Once we got through the hills, the Katahdin and I found our flow together. And when the route hit some flatter, flowy gravel track the bike was in its element. I was able to not worry about the tire size and really open the Katahdin up. It was whippy, snappy, responsive and most importantly, it was fun as hell. The frame stiffness and power transfer of the bike seems to be off the charts. Whether that's while climbing, or up out of the saddle in a sprint—the Katahdin wants to move. Almost like an electric car, from a standstill the bike's pickup is insane and seems to get up to speed faster than most bikes I have ever ridden. Climbing in lighter gravel was also a dream. The combination of the frame stiffness and wide Ritchey bars helped get me up rolly hills quickly and efficiently. And then ripping on the way down led to some serious smiles in the saddle.
One interesting thing to note about the Katahdin was how quiet it is. This may be due to the huge, threaded bottom bracket, or composite everything… unsure. But there was a point where I was in the trees and felt like I was on a cloud hovering above the ground. It took me some time to realize that the feeling came from the Katahdin being virtually silent. I was alone, flying noiselessly through the trees and having one of those moments that only off-road cycling provides. Love.
In today's world, even with the endless library of marketing vernacular, it's almost impossible to classify bikes effectively, especially when you take what is essentially a race bike and redesign it to be a versatile-gravel-bikepacking bike. I'll admit I have struggled a bit to understand exactly what the Katahdin is for; but this thinking might be me trying to fit the bike into a clean category, which simply does not exist. Yet. The easiest way to think about the Katahdin might be in a series of questions:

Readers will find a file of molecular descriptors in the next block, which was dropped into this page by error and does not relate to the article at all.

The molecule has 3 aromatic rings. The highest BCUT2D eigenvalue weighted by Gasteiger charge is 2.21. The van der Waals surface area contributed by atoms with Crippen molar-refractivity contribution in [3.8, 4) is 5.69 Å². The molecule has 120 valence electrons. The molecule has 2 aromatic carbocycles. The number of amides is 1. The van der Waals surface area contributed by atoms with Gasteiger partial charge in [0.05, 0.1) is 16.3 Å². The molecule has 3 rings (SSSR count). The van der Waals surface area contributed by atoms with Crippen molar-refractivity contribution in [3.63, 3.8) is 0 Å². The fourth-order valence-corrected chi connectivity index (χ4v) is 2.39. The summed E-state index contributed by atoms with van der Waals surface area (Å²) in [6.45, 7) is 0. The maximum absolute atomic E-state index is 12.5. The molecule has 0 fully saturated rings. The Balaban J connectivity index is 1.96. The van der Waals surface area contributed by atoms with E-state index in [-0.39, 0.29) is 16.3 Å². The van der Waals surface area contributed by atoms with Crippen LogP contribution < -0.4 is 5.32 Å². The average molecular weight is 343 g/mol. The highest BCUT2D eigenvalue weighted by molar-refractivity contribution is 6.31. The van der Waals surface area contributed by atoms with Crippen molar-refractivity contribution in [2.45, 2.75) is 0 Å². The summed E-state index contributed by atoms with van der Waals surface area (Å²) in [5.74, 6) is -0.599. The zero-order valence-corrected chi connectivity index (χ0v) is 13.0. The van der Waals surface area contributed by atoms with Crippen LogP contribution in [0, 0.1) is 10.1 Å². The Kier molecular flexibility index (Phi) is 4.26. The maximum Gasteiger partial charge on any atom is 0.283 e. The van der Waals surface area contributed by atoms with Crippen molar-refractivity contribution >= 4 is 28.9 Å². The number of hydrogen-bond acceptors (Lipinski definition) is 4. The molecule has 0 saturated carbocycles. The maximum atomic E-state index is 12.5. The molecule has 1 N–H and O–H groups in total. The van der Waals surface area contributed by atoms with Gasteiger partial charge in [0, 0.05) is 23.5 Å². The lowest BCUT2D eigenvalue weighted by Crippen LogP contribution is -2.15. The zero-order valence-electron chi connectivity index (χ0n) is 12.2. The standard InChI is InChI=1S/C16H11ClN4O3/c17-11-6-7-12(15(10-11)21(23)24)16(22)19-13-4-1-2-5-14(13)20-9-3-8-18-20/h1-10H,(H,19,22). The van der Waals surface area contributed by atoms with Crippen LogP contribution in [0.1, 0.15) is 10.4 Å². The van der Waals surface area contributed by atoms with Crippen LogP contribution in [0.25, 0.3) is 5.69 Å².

Can I bikepack with the Katahdin? Definitely—the mounting options and slack geometry make it ideal. However, you may want to stick to dirt roads and flowy gravel tracks versus technical backcountry roads. Also, I would make sure to get some ride wrap on that carbon before strapping bags to it.
Can I gravel race the Katahdin? Absolutely—the Katahdin wants to fly. And my guess? This is where the bike would really shine—on single or multi day gravel events where speed, stiffness and power matter.
Can I set up the Katahdin for the mountains? Again, it seems so. The max tire clearance (700x50 or 650x2.1) allows you to run the thing like a rigid mountain bike as well. I may try the Katahdin with 650b wheels and report back on it. Stay tuned.
Is the Katahdin happy on the road? Actually yes—it's super stiff, fun and fast on the road. Maybe the best road/off-road/multi-surface bike I have ever had the privilege of riding. You would easily be able to swap out larger tires for something more streamlined and keep up to your roadie pals.
I hope these questions above illustrate what I mean—the Katahdin might be impossible to categorize. However, that is because it seemingly is able to do a bit of everything and quite well. If I were forced to give the Katahdin a classification, it would be something like Ultralight Groad Packer. Haha, oh man. Let's keep that name between us.
The Katahdin comes with a 5 year warranty. The Rival 1 option comes in at $3799 CAD and $4,249 for the GRX 2x version. Get it here.
|It's light, stiff and fast|
|Looks great: the color and art set it apart|
|The bike is truly versatile and multi-modal|
|Fantastic build and groupset options|
|The Katahdins carbon footprint is zero|
|Three bottle mounts on inside triangle|
|700c 40mm isn't enough tire any backcountry adventure|